Josef Sudek (March 17, 1896 – September 15, 1976) was a renowned Czech photographer, dubbed the "Poet of Prague."
Born when Bohemia was a kingdom in the Austro-Hungarian Empire, he learned bookbinding, but after his 1916 World War I injury, which led to the amputation of his right arm, he took up photography. His inability to accept the norm and prescribed limits of an artistic style and form accompanied him throughout his life.
The amputation of his arm was a traumatic experience for him, and it seemed that photography was a form of redemption, as it allowed him to peek beyond the life of loneliness into the lives of fellow humans and their environment. Few people appear in his photographs, and melancholy is the signature on all. He worked hard to make up for his physical limitations and was very patient, driven by his pursuit of perfection.
His style exhibits traits of Impressionism, Surrealism, Magic Realism, Neo-Romanticism, Avant-Garde, and Czech Poetism Movement, but central to it is a diversity of light values in the low end of the tonal scale, and the representation of light as a substance occupying its own space. Sudek's work first appeared in America in 1974.
Toward the end of his life he was branded a loner and eccentric; classical music and his famous painter and poet friends kept him company. He experienced several political regimes, yet he always maintained his own perspective of art, oblivious to whims and fashions of the time. He never sought the limelight and largely busied himself with what captured his interest. He published 16 books during his life and left behind over 20,000 photographs and twice as many negatives, most of which have not been published.
Josef Sudek never married. He died in 1976, at the age of 80.
Josef Sudek was born in Kolin, Bohemia, on March 17, 1896, which at the time was a kingdom in the Austro-Hungarian Empire, to a housepainter father. His father apprenticed him to a bookbinder, and in this setting he was also initiated into photography. The father died soon afterward and the family struggled with poverty, but Josef's memories of childhood were fond. He felt very close to his sister Božena, who helped him with household chores even through his adulthood.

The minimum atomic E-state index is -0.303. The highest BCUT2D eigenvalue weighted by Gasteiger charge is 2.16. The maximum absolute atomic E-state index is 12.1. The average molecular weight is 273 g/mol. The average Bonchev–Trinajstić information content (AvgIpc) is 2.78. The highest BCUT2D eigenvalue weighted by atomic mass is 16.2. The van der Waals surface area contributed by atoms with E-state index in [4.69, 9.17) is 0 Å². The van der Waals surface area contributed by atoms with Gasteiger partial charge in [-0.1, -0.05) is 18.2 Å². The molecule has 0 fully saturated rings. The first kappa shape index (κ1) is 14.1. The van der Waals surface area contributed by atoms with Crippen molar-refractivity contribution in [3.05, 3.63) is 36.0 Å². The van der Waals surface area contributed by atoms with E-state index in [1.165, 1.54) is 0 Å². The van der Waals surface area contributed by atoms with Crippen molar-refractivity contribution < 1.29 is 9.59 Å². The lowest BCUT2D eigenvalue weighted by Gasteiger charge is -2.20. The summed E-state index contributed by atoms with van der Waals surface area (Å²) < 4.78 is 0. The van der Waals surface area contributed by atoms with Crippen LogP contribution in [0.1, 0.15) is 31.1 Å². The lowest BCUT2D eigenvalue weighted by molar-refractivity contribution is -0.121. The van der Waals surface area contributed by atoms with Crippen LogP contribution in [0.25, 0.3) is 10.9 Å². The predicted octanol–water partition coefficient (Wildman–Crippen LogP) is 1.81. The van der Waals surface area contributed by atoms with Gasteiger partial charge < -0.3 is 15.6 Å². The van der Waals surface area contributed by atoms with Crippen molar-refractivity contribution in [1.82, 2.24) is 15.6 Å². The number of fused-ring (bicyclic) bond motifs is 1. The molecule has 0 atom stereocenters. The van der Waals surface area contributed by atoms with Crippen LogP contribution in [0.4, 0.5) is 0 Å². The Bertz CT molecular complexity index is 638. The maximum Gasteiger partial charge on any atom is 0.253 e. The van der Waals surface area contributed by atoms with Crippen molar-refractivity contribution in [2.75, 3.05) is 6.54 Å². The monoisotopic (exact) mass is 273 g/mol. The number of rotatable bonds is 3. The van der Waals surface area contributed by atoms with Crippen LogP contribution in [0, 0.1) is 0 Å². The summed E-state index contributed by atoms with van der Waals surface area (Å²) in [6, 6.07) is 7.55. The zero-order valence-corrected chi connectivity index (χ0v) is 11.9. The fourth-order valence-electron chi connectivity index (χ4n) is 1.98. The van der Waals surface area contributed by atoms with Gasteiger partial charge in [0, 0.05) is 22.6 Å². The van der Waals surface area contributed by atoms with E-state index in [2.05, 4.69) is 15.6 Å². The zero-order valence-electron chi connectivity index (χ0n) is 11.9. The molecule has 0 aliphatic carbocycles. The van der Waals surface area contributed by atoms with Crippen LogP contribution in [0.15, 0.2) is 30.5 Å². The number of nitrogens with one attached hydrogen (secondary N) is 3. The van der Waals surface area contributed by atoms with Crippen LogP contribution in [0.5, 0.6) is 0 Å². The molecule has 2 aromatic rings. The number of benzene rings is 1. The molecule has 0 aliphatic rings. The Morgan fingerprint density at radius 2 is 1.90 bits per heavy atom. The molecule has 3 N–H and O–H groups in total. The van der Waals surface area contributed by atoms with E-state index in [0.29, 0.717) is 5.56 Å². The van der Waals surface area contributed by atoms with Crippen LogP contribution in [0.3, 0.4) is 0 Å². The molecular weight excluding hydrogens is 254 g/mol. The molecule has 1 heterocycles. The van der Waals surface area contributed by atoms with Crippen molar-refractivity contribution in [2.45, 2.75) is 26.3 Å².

Sudek was drafted into the First World War in 1915, and served on the Italian Front, where he was hit by shrapnel in the right arm. Due to complications, his arm was amputated at the shoulder; he was 21 years old. Three years of convalescence in Prague's Veterans’ hospital followed, where Sudek passed time photographing his fellow patients; this marked his official entry into the field of photography. Around this period he produced several albums of pictures, including landscapes showing the devastation wrought by the war.
Once he was fit to resume normal life outside the health care system, he settled in Prague and made his living taking photographs on commission, to supplement his disability pension. He met Czech Avant-Garde photographer Jaromír Funke, who became his good friend, and joined the Amateur Photography Club. In 1922, he began formal education in his new vocation at the Prague-based School of Graphic Arts. His teachers, leading "traditionalist" Czech photographers such as Karel Novák, introduced him to the most influential American photographer of the twentieth century, Edward Weston, and his soft focus Pictorialism. But it was largely the work of Clarence White, who employed light and shadow to evoke a three dimensional mood and a virtual glow from the highlights, that can be discerned in Sudek's early work. Sudek also co-founded professional associations such as Photoclub Prague and the Czech Photographic Society.
Along with the other leading young photographers, he soon rejected the traditional—"painterly"—approach and embraced the modernist views. For this, he and Funke were dismissed from Photoclub Prague. In response, they rallied photographers who shared their modernist views, and in 1924, formed the "Avant-Garde Czech Photographic Society," which focused on the negative. Still, the light continued to work its magic on Sudek throughout his career. He admired Funke for his knowledge of law, medicine, and philosophy; this man, Sudek's peer, with his sharp, broad-specter intelligence, provided an impetus for many of Sudek's bold undertakings.